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BMC Bioinformatics

Open Access

Coordination characterization of zinc metalloproteins

BMC Bioinformatics201415(Suppl 10):P31

https://doi.org/10.1186/1471-2105-15-S10-P31

Published: 29 September 2014

Background

Zinc metalloproteins play a key role in all three domains of life. Prior studies have explored the use of zinc coordination characteristics for the prediction of functions in metalloproteins. However, prediction methods have been hampered by the inaccuracy in characterizing the zinc coordination environment. In order to minimize the impact of this factor, we improved our method to better characterize zinc coordination.

Materials and methods

We developed a systematic and fully automatic method to characterize the zinc coordination environment. Zinc metalloproteins were acquired from the worldwide Protein Data Bank (wwPDB). The overall zinc coordination environment was characterized in terms of coordination geometries, coordinating ligands, bidentation status, as well as side chain dihedral angles. In addition to the three major coordinations, tetrahedral, trigonal bipyramidal, and octahedral, we also examined four minor coordinations, trigonal planar, trigonal pyramidal, square planar, and square pyramidal. We calculated the number of binding ligands for each zinc site using criteria derived from an analysis of ligand-zinc bond lengths. Zinc sites with four, five, and six ligands were considered independently. K-means was used to differentiate the geometries based on angle statistics. Random forest was then applied to explore the interactions within different geometries.

Results

We can automatically cluster the coordination of zinc metalloproteins into major and minor geometries. The consideration of four additional coordination geometries enables the detection of potential specific coordination errors like missing ligands within wwPDB entries. Bidentation usually introduces an abnormal small angle, which makes the coordination unsuitable for any of the theoretical geometries and thus should be examined separately. Random forest, which excels at integrating both categorical and non-categorical information, has revealed some interesting intra- and inter-cluster connections in our dataset. The better classification and characterization of zinc coordination should help us gain insight into specific functional tendencies of zinc metalloproteins.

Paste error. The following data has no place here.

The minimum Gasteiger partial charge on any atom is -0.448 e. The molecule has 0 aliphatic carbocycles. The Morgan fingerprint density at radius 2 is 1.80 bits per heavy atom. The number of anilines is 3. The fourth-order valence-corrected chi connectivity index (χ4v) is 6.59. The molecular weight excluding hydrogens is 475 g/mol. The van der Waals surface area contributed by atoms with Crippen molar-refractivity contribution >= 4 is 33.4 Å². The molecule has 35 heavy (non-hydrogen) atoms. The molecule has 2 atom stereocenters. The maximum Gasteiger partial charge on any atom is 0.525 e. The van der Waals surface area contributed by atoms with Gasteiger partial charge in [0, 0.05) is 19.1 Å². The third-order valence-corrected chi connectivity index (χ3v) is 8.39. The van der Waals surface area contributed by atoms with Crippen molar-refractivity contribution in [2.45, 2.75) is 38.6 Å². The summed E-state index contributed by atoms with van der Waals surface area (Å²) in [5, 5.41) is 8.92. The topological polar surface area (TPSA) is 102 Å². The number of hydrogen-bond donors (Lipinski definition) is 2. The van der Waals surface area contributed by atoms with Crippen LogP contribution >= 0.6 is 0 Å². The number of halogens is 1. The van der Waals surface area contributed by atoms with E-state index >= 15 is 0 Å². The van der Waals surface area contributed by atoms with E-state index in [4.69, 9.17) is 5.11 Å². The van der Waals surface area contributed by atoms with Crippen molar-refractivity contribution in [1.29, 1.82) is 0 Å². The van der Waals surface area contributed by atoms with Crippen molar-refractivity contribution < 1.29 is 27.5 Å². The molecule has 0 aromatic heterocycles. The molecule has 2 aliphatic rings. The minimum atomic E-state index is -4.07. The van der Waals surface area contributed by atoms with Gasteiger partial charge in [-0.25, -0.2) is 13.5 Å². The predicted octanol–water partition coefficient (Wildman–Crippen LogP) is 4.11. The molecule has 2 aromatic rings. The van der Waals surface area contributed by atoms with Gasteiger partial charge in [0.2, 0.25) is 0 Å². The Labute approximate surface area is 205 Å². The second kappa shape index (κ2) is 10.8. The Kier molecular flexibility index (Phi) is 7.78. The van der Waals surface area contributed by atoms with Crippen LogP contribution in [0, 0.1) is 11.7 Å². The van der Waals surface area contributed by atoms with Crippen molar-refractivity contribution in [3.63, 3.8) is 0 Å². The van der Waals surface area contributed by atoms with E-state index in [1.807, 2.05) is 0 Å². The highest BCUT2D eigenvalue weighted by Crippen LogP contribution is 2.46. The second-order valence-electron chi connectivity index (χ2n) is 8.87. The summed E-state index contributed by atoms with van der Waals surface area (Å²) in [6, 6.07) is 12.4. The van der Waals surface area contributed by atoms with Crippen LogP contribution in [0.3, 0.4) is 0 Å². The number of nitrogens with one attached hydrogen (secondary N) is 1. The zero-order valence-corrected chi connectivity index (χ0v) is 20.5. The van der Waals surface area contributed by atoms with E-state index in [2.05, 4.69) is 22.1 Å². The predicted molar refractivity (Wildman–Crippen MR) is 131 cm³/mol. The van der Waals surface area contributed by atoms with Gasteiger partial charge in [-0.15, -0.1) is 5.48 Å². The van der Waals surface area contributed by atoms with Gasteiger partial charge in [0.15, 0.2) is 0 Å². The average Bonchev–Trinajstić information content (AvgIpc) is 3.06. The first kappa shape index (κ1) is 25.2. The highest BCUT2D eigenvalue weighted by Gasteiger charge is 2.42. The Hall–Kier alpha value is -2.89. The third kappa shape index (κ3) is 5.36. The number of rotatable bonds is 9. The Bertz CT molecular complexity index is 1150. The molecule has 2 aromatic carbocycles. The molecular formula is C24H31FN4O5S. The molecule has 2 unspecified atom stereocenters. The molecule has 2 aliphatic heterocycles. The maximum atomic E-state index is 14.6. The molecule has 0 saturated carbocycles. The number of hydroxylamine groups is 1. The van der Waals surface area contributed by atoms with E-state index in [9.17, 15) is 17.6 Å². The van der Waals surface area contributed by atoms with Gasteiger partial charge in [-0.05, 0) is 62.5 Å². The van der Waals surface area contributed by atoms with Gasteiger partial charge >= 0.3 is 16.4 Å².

Authors’ Affiliations

(1)
Department of Computer Engineering and Computer Science, University of Louisville
(2)
Interdisciplinary Bioinformatics Program, University of Louisville
(3)
Department of Molecular & Cell Biochemistry/ Markey Cancer Center/ Resource Center for Stable Isotope Resolved Metabolomics, University of Kentucky

Copyright

© Yao et al; licensee BioMed Central Ltd. 2014

This article is published under license to BioMed Central Ltd. This is an Open Access article distributed under the terms of the Creative Commons Attribution License (http://creativecommons.org/licenses/by/4.0), which permits unrestricted use, distribution, and reproduction in any medium, provided the original work is properly cited. The Creative Commons Public Domain Dedication waiver (http://creativecommons.org/publicdomain/zero/1.0/) applies to the data made available in this article, unless otherwise stated.

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